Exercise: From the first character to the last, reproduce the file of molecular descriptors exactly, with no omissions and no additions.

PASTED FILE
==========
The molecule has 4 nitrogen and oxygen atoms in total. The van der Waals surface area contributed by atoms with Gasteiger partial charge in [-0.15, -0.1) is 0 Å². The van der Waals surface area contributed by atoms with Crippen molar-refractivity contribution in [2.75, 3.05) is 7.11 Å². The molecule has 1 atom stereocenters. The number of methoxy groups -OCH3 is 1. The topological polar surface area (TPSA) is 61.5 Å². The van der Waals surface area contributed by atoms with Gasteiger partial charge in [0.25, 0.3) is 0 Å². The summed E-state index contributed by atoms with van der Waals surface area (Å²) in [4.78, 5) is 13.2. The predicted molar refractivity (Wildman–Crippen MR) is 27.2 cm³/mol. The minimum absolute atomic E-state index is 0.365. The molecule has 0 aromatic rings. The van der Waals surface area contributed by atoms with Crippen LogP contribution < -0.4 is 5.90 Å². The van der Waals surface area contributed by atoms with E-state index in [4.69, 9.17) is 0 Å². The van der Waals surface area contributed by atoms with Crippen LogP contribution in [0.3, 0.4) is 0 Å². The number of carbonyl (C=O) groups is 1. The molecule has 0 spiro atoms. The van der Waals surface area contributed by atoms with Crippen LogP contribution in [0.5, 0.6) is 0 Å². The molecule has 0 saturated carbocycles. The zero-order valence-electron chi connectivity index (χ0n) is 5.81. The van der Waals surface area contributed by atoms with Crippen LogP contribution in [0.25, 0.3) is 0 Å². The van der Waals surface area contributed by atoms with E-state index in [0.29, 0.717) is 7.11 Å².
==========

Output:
The molecule has 4 nitrogen and oxygen atoms in total. The van der Waals surface area contributed by atoms with Gasteiger partial charge in [-0.15, -0.1) is 0 Å². The van der Waals surface area contributed by atoms with Crippen molar-refractivity contribution in [2.75, 3.05) is 7.11 Å². The molecule has 1 atom stereocenters. The number of methoxy groups -OCH3 is 1. The topological polar surface area (TPSA) is 61.5 Å². The van der Waals surface area contributed by atoms with Gasteiger partial charge in [0.25, 0.3) is 0 Å². The summed E-state index contributed by atoms with van der Waals surface area (Å²) in [4.78, 5) is 13.2. The predicted molar refractivity (Wildman–Crippen MR) is 27.2 cm³/mol. The minimum absolute atomic E-state index is 0.365. The molecule has 0 aromatic rings. The van der Waals surface area contributed by atoms with Crippen LogP contribution < -0.4 is 5.90 Å². The van der Waals surface area contributed by atoms with E-state index in [4.69, 9.17) is 0 Å². The van der Waals surface area contributed by atoms with Crippen LogP contribution in [0.3, 0.4) is 0 Å². The number of carbonyl (C=O) groups is 1. The molecule has 0 spiro atoms. The van der Waals surface area contributed by atoms with Crippen LogP contribution in [0.5, 0.6) is 0 Å². The molecule has 0 saturated carbocycles. The zero-order valence-electron chi connectivity index (χ0n) is 5.81. The van der Waals surface area contributed by atoms with Crippen LogP contribution in [0.25, 0.3) is 0 Å². The van der Waals surface area contributed by atoms with E-state index in [0.29, 0.717) is 7.11 Å².